Pizza Cheese on Top or Bottom: Best of Both Worlds
The world is never black and white; instead, it’s always shades of gray, and you don’t have to be completely on one side or the other. For us, we have found a compromise that makes for an amazing pizza. We generally like to put our toppings on top of the cheese because we like to see the combination of pepperoni, peppers, mushrooms, and onions.
We have said it before and will say it again: pizza is art, and we want to see what we are eating. So how do we keep the vegetables from drying out? We either parmcut them in bigger chunks which lets them withhold the heat and not turn black, or we precook the vegetables to remove the moisture.
We also like to add a light sprinkle of Parmigiano Reggiano or Grana Padano to the top of the pizza before tossing it in the oven. This keeps the toppings in place and protects them from falling off during the cooking process and transferring in and out of the oven.
It took some trial and error to figure out the best order to add our favorite toppings, and we believe we have cracked the code to the perfect pizza. But again, it comes down to personal preference, so it’s a good idea to experiment a little to figure out the best order for your favorite pizza toppings.
Pro Pizza Topping Tips
- Add arugula, spinach, fresh basil, or other delicate green herbs in the last few minutes of cooking, or massage them with olive oil and add them to the pizza when it’s fully cooked.
- Always add prosciutto crudo after the pizza is cooked.
- Squeeze moisture out of wet ingredients like fruit: olives, artichokes, pineapple, jalapeños, fresh tomatoes, etc., with a clean paper towel.
- Fresh mozzarella should be dried and added in small pieces to keep the pizza from getting too soggy.
- Pay attention to how long you’ve had your parmesan cheese.
- Never add uncooked protein to a pizza. A pizza is in the oven for a short time, and the protein won’t have enough time to cook.
- Pepperoni, salami, and other deli meats do not need to be precooked.
- Keep in mind that kids like pizza, too, and they have their own preferences.
Frequently Asked Questions
Should I always put pizza toppings above the cheese?
No, the placement of pizza toppings depends on various factors, including the type of crust, the nature of toppings, and desired texture. Fatty meats like pepperoni are often recommended on top, while thinly sliced vegetables prone to burning may be better placed below the cheese.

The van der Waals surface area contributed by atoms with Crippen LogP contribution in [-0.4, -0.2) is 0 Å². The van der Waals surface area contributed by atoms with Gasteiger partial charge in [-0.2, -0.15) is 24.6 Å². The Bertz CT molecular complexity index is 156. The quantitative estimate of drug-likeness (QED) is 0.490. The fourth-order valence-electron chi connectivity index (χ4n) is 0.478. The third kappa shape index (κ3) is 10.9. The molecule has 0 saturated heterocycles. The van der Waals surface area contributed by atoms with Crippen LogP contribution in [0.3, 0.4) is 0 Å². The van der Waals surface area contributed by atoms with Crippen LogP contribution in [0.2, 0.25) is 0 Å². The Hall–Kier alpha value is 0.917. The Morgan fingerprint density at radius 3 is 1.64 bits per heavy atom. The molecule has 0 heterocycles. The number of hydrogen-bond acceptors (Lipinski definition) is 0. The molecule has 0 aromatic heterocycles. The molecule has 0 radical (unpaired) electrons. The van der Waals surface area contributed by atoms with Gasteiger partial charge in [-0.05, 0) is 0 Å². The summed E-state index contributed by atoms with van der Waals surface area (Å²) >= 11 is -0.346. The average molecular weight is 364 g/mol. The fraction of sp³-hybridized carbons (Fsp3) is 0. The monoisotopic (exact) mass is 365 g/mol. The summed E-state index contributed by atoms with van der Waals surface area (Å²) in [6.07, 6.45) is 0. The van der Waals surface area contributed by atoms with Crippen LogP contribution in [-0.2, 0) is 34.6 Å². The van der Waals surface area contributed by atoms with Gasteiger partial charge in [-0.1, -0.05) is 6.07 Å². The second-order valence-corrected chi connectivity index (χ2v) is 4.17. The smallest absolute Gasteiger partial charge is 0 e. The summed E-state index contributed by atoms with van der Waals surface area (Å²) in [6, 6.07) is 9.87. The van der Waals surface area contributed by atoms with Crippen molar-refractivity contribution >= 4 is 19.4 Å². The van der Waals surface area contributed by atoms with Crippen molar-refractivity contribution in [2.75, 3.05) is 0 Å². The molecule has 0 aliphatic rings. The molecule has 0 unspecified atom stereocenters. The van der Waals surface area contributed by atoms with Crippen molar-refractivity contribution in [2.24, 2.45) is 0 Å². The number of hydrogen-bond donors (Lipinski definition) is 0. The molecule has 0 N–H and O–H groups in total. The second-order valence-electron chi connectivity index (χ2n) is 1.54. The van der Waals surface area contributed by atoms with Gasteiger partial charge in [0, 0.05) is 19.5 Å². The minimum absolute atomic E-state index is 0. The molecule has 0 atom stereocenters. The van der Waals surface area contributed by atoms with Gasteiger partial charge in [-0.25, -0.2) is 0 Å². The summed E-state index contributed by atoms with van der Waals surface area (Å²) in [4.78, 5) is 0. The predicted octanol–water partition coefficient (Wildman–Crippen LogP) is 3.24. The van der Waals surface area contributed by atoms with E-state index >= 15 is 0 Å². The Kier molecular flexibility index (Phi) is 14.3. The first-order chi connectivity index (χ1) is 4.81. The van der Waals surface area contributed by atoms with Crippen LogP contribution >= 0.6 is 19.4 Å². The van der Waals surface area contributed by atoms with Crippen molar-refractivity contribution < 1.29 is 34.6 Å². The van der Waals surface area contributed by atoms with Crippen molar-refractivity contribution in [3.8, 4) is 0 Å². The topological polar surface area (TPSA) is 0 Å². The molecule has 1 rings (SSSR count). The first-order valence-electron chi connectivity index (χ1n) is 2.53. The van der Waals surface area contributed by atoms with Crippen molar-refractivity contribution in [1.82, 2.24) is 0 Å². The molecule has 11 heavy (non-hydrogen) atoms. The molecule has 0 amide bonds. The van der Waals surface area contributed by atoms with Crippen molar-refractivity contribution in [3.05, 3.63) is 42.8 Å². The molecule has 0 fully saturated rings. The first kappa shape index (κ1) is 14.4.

Can I put moisture-rich vegetables below the cheese?
While it’s generally advised to place moisture-rich vegetables like zucchini or mushrooms on top of the cheese to allow moisture to evaporate, there’s an exception. If you dry out the vegetables before adding them to the pizza, you can place them under the cheese without creating a soggy mess.
What’s the recommended order for making a Chicago-style deep-dish pizza?
For Chicago-style deep-dish pizza, the suggested order is to layer the cheese, then toppings, followed by more cheese, and finally, sauce. Detroit-style pizza also adds sauce on top. However, most other pizza styles typically start with crust and sauce.
Does the placement of toppings affect the pizza’s appearance?
Yes, pizza with toppings on top of the cheese generally look better. The visual presentation allows your eaters to easily identify each topping and know exactly what they are getting.
How can I prevent toppings from falling off during baking and transferring the pizza in and out of the oven?
To keep toppings in place, a light sprinkle of Parmigiano Reggiano or Grana Padano, or another high temp cheese, on top of the pizza before baking can act as a “glue.” This helps protect toppings from falling off during the cooking process and when transferring the pizza in and out of the oven.
Are there any additional tips for adding delicate ingredients to pizza?
Yes, delicate ingredients like arugula, spinach, fresh basil, or other green herbs should be added in the last few minutes of cooking or massaged with olive oil and added after the pizza is fully cooked. Additionally, prosciutto crudo should be added after the pizza is cooked to preserve its delicate texture.
How long should I cook pizza with uncooked protein toppings?
Uncooked protein, such as chicken, should be avoided on a pizza since the baking time is relatively short. To ensure the protein is fully cooked, it is recommended to pre-cook it before adding it as a topping.
Can I experiment with different topping orders?
Absolutely. I totally encourage experimenting to find the best order for your favorite pizza toppings based on personal preferences. Pizza is an art, and finding the perfect combination may require some trial and error.
What’s your verdict? Should you put your pizza toppings above or below the cheese?